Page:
Those of us who work on the UW’s Seattle campus may not think we need to take a campus tour, but a series of tours being offered beginning this weekend may teach us some things we don’t already know.
The tours, led by volunteers from the Friends of Seattle’s Olmsted Parks, will provide a chance to learn about the underlying planning that shaped the campus.
That early planning was done by landscape architect John Charles Olmsted, who designed the Seattle city park system and the grounds for the Alaska-Yukon-Pacific Exposition (AYPE), a world’s fair that was held on the UW campus in 1909. The tours, to be held on the last Saturday of every month through September, will start at 10 a.m. with a slide show giving some historical background and then revisit AYPE sites.
The tours are possible because much of Olmsted’s plan can still be recognized even 100 years later. He said of the fair, “The magnificent views…will…be by far the greatest features…and will be vividly remembered…when the best efforts of the architects and landscape gardeners have been forgotten.”
“It’s really prescient what the city leaders in Seattle said when they were first hiring Olmsted,” said Jerry Arbes, who, together with his wife, Anne Knight, planned the campus tours. “Quoting from an article in the Seattle Post Intelligencer at the time, ‘They [city park commissioners] want authority to secure the services of an expert on the subject of landscape gardening who would so arrange the plans for parks and boulevards that all future work would be done in harmony with that scheme, whether done now or a hundred years from now.’ The Board of Trustees of the Alaska-Yukon-Pacific Exposition showed the same vision.”
Olmsted was a member of a renowned landscape architecture firm, Olmsted Brothers. His uncle and stepfather, Frederick Law Olmsted Sr., is considered the father of landscape architecture and was the designer of New York City’s Central Park.
John C. Olmsted, Arbes and Knight said, believed that one should always take advantage of the natural surroundings in designing a landscape. So it’s not surprising that a view of Mt. Rainier formed the centerpiece of the AYPE plan. Rainier Vista survives today pretty much as Olmsted designed it, though of course many new buildings have grown up around it.
Tour leaders will share some of the photographs from Olmsted’s first visit to the University campus in 1903. They will then focus on the development of the Olmsted plan for the Alaska-Yukon-Pacific Exposition from the time of Olmsted’s return in October 1906 to opening Day on June 1, 1909. Quotes from his daily letters to his wife will give insight into the process and illuminate his vision for the exposition.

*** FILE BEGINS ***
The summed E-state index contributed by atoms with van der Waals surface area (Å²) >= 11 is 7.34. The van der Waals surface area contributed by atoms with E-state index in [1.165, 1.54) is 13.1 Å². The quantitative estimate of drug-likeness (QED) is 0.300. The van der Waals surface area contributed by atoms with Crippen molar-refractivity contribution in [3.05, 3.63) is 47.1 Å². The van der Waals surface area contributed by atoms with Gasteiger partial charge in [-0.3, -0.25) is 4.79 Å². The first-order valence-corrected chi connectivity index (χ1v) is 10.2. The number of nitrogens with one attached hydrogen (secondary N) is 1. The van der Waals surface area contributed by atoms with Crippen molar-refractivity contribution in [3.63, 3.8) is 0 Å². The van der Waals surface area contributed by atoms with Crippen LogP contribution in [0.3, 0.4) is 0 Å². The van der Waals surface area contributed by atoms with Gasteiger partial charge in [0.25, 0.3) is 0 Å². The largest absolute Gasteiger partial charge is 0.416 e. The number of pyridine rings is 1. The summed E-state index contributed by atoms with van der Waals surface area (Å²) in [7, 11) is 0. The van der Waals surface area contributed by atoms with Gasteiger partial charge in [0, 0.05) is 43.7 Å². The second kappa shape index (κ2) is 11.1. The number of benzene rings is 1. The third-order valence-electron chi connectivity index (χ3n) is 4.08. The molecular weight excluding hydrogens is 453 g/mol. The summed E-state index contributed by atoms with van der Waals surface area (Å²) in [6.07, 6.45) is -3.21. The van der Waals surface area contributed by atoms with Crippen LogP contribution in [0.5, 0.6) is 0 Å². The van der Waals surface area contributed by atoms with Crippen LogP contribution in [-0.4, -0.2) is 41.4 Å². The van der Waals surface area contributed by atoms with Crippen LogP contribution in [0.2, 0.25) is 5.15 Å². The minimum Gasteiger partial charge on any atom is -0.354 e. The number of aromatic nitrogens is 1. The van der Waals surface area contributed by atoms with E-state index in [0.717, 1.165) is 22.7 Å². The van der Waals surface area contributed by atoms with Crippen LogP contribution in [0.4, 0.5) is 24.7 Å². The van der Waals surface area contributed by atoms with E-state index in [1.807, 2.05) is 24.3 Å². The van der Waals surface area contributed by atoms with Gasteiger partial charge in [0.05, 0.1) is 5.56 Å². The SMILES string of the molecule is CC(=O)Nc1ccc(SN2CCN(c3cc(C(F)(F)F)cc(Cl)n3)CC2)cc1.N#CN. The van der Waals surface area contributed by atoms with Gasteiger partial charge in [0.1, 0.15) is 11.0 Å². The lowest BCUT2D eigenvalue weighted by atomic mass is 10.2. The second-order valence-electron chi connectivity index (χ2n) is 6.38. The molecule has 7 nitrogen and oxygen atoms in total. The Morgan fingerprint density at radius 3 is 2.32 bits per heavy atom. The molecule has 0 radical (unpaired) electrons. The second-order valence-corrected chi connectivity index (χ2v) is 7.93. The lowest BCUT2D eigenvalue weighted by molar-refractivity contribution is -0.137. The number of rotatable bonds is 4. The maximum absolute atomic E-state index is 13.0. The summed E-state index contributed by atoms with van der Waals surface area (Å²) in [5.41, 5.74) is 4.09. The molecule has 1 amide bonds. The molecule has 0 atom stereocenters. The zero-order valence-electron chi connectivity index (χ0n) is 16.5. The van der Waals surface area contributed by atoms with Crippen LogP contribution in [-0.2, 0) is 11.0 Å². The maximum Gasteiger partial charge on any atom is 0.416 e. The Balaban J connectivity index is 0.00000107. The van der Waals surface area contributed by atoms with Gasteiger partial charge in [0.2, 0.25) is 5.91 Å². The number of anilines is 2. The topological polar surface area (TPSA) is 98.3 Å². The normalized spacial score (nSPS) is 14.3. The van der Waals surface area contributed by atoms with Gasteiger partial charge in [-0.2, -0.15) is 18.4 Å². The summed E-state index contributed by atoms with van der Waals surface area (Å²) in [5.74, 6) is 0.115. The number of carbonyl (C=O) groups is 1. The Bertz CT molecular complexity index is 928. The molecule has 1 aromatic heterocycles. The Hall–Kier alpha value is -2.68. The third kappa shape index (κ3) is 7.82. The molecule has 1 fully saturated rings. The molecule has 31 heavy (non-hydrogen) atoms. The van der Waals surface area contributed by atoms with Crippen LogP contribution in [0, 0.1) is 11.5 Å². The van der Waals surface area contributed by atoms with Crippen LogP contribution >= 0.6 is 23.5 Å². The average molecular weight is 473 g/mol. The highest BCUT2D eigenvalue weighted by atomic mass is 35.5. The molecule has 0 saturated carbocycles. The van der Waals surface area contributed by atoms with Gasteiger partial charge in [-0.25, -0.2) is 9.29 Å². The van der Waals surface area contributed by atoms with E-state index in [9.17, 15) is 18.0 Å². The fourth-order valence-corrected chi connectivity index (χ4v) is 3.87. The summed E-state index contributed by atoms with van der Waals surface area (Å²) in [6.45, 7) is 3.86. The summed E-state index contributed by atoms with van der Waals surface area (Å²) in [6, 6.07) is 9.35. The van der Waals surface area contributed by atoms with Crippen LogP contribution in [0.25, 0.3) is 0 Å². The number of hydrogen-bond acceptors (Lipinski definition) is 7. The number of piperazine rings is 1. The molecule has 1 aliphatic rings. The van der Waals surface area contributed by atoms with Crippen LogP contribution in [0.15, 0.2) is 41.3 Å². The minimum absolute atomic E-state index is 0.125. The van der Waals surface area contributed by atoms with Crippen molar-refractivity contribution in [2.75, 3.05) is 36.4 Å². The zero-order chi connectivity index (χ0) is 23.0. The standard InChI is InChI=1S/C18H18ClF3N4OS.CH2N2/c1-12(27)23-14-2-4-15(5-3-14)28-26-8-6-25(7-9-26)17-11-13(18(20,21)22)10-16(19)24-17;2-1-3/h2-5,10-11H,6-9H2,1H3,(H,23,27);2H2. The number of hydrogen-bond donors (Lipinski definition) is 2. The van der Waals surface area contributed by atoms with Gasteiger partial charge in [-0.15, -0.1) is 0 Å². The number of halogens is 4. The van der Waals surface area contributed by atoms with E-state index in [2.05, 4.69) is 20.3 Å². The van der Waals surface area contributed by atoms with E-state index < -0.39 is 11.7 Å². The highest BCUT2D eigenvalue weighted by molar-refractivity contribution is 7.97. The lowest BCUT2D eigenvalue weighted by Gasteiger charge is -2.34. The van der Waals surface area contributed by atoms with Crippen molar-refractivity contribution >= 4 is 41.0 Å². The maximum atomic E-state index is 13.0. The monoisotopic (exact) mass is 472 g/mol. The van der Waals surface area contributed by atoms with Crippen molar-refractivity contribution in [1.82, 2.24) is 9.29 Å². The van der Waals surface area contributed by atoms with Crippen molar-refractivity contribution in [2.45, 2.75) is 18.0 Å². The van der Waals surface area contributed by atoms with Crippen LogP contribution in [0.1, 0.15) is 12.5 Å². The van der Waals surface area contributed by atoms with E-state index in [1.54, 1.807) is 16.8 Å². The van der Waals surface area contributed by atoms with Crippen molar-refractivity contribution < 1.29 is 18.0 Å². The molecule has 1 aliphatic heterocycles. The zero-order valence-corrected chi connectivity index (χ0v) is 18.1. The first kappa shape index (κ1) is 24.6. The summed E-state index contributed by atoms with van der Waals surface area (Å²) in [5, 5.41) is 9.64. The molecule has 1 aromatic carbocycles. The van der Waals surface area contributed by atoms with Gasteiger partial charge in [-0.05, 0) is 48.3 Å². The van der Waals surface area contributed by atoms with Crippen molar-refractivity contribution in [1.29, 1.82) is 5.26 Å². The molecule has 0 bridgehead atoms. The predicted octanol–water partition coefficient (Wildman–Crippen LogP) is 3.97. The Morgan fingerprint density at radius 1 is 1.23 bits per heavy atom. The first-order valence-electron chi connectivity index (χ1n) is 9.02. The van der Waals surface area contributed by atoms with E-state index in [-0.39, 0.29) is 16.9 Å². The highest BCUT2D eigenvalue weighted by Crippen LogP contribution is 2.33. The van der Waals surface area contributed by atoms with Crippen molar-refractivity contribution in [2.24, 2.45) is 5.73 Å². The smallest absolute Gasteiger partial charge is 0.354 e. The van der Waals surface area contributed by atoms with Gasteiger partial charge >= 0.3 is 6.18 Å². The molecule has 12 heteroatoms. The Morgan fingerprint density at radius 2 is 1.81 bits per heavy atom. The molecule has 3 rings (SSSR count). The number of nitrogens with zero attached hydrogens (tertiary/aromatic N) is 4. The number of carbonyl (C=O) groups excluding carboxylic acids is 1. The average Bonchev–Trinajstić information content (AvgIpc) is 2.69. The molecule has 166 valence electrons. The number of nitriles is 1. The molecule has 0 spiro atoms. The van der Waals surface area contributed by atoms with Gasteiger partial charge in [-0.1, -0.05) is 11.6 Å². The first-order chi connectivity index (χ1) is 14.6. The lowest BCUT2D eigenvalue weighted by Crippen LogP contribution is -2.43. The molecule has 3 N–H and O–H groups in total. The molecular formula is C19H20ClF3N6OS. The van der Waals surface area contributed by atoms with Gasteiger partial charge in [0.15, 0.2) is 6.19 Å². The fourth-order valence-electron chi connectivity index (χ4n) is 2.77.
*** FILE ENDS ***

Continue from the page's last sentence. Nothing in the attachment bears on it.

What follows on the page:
Of course, the AYPE included buildings as well as landscape design. The UW Board of Regents at the time gave its approval for locating the fair on University land, provided the University could have a number of usable buildings after the exposition closed.
A few buildings were built as permanent structures for the University to use over time; others were temporary structures covered in lathe and plaster. Altogether, the University used 25 buildings as long as they lasted after the fair. Today the only remaining recognizable buildings are Architecture Hall, Cunningham Hall, and the Engineering Annex (behind the Mechanical Engineering Building). The tour will make stops at the surviving buildings and explore many of the remaining AYPE circulation routes.
Arbes and Knight say that, following the introductory slide show, the tours will last for 90 minutes and how much ground they cover will depend, in part, on the interests of those who come and how many questions they ask. No more than 40 people can register for a single date, and several volunteer leaders will be on hand each time so that participants can be split up into smaller groups for the tour. The tours are free, but registration is required. The April 25 tour is already full, but you can register for the others by e-mailing Friends@SeattleOlmsted.org or calling 425-885-3173.
The Friends of Seattle’s Olmsted Parks is a nonprofit, all-volunteer organization that advocates for the preservation and stewardship of the Olmsted-designed landscapes in Seattle and the region. A brochure they prepared, A Guide to the Olmsted Legacy at the University of Washington (funded in part by Humanities Washington), will be provided on the tours. They also produced a newspaper, the Olmsted A-Y-P Centennial News, made up of reprints of historic newspaper articles relating to the development of the Alaska-Yukon-Pacific Exposition and Seattle’s park system. That paper is available in the UW Visitors Information Center.
“We have such a historic legacy of significant landscape planning in Seattle,” Arbes said. “It’s important for people to recognize it and to preserve it.”
- April 25, 10 a.m., start at Cunningham Hall (full)
- May 30, 10 a.m., start at the Burke Museum
- June 27, 10 a.m., start at the Burke Museum
- July 25, 10 a.m., start at the Burke Museum
- Aug. 29, 10 a.m., start at the Burke Museum
- Sept. 26, 10 a.m., start at the Burke Museum
For further information about AYPE centennial events, go to www.ayp100.org.